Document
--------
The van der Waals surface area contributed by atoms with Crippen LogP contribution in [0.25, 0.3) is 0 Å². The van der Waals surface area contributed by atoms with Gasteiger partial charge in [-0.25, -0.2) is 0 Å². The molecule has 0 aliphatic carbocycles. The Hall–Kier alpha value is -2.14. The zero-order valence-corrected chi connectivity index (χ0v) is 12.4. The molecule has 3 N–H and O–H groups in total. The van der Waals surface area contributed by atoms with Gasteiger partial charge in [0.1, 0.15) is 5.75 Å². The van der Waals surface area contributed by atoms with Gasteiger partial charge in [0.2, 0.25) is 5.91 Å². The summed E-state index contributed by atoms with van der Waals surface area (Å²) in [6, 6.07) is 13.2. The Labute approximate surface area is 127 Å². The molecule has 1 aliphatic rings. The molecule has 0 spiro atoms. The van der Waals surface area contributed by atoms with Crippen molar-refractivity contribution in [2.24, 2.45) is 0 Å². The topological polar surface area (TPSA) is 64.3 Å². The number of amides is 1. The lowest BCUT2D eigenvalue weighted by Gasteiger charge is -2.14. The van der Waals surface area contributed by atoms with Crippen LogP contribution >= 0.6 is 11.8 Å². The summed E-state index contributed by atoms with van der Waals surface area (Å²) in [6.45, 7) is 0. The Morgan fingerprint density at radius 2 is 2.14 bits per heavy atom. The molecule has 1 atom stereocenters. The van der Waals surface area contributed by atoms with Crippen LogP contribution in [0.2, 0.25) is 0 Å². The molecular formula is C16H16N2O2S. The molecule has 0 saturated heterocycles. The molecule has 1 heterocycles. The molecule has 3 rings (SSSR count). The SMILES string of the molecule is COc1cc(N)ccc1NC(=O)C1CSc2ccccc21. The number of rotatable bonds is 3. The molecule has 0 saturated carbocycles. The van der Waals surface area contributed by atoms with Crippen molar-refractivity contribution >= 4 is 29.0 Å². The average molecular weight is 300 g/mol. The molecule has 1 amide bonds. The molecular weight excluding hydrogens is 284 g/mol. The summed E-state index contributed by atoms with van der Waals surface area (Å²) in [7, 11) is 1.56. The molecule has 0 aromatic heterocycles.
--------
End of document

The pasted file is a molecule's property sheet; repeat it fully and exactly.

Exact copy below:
The van der Waals surface area contributed by atoms with Crippen LogP contribution in [0.25, 0.3) is 0 Å². The van der Waals surface area contributed by atoms with Gasteiger partial charge in [-0.25, -0.2) is 0 Å². The molecule has 0 aliphatic carbocycles. The Hall–Kier alpha value is -2.14. The zero-order valence-corrected chi connectivity index (χ0v) is 12.4. The molecule has 3 N–H and O–H groups in total. The van der Waals surface area contributed by atoms with Gasteiger partial charge in [0.1, 0.15) is 5.75 Å². The van der Waals surface area contributed by atoms with Gasteiger partial charge in [0.2, 0.25) is 5.91 Å². The summed E-state index contributed by atoms with van der Waals surface area (Å²) in [6, 6.07) is 13.2. The Labute approximate surface area is 127 Å². The molecule has 1 aliphatic rings. The molecule has 0 spiro atoms. The van der Waals surface area contributed by atoms with Crippen molar-refractivity contribution in [2.24, 2.45) is 0 Å². The topological polar surface area (TPSA) is 64.3 Å². The number of amides is 1. The lowest BCUT2D eigenvalue weighted by Gasteiger charge is -2.14. The van der Waals surface area contributed by atoms with Crippen LogP contribution >= 0.6 is 11.8 Å². The summed E-state index contributed by atoms with van der Waals surface area (Å²) in [6.45, 7) is 0. The Morgan fingerprint density at radius 2 is 2.14 bits per heavy atom. The molecule has 1 atom stereocenters. The van der Waals surface area contributed by atoms with Crippen LogP contribution in [0.2, 0.25) is 0 Å². The molecular formula is C16H16N2O2S. The molecule has 0 saturated heterocycles. The molecule has 1 heterocycles. The molecule has 3 rings (SSSR count). The SMILES string of the molecule is COc1cc(N)ccc1NC(=O)C1CSc2ccccc21. The number of rotatable bonds is 3. The molecule has 0 saturated carbocycles. The van der Waals surface area contributed by atoms with Crippen molar-refractivity contribution >= 4 is 29.0 Å². The average molecular weight is 300 g/mol. The molecule has 1 amide bonds. The molecular weight excluding hydrogens is 284 g/mol. The summed E-state index contributed by atoms with van der Waals surface area (Å²) in [7, 11) is 1.56. The molecule has 0 aromatic heterocycles.